After the 2021 earthquake, we were able to airlift 3,200 pounds of donated relief supplies, which GAHDA helped distribute to at least 17 rural health clinics throughout the region. Because of this provision, doctors such as Kenol were able to provide critical treatment for suffering patients. Still, Kenol emphasized, many families remain in dire need of care.

“The people are really happy for the services they’ve received,” he said. “We would like other communities to benefit from this because the needs are still there, and the needs are huge.”

Woman holding child.
When Wildine Zephirin’s son is sick, she must wade across a river, carrying the boy in her arms, to reach a distant health clinic in Enot, Haiti. If the river is too high, she cannot cross at all.

Restore Health in Haiti and Around the World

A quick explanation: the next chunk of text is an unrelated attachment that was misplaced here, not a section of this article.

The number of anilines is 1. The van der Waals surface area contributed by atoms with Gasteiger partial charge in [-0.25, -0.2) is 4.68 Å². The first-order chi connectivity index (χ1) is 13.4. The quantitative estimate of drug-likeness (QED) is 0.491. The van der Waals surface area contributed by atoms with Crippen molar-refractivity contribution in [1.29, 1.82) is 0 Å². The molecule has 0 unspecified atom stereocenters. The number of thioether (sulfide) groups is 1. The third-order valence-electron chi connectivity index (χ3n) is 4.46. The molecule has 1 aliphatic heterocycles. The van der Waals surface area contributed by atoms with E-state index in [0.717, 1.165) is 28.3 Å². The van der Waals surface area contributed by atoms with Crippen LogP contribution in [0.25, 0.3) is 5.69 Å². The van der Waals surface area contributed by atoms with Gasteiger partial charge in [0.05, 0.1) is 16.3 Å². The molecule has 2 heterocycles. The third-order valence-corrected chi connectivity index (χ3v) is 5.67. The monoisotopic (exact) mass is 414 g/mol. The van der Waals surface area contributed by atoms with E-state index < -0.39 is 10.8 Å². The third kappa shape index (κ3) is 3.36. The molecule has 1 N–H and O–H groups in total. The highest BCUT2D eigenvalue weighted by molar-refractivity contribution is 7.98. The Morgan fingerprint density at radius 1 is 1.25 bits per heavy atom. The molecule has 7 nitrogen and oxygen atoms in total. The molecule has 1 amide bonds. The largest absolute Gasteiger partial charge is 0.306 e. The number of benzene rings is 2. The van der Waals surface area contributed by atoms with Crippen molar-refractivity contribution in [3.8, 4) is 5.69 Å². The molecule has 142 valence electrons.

In nations such as Haiti, many sick and injured people are desperate for medical care — and mobile health clinics have the potential to save their lives.

“As soon as you announce that you’re coming to do a mobile clinic,” Kenol explained, “you can see the people are thirsty for it. They come in large numbers.”

Moved by God’s call to love the poor and heal the sick, Catholic medical missions want to provide lifesaving examinations, medicines and health education for communities that remain in urgent need — but your help is required to make these missions of mercy successful!

Your generous support will equip mobile health clinics, as well as Catholic hospitals and medical outposts, to serve the poor in developing countries around the world. Please donate to share hope and healing in the mighty name of Jesus!

Donations from this campaign will be used to cover any expenditures for this project incurred through June 30, 2025, the close of our ministry’s fiscal year. In the event that more funds are raised than needed to fully fund the project, the excess funds, if any, will be used to meet the most urgent needs of the ministry.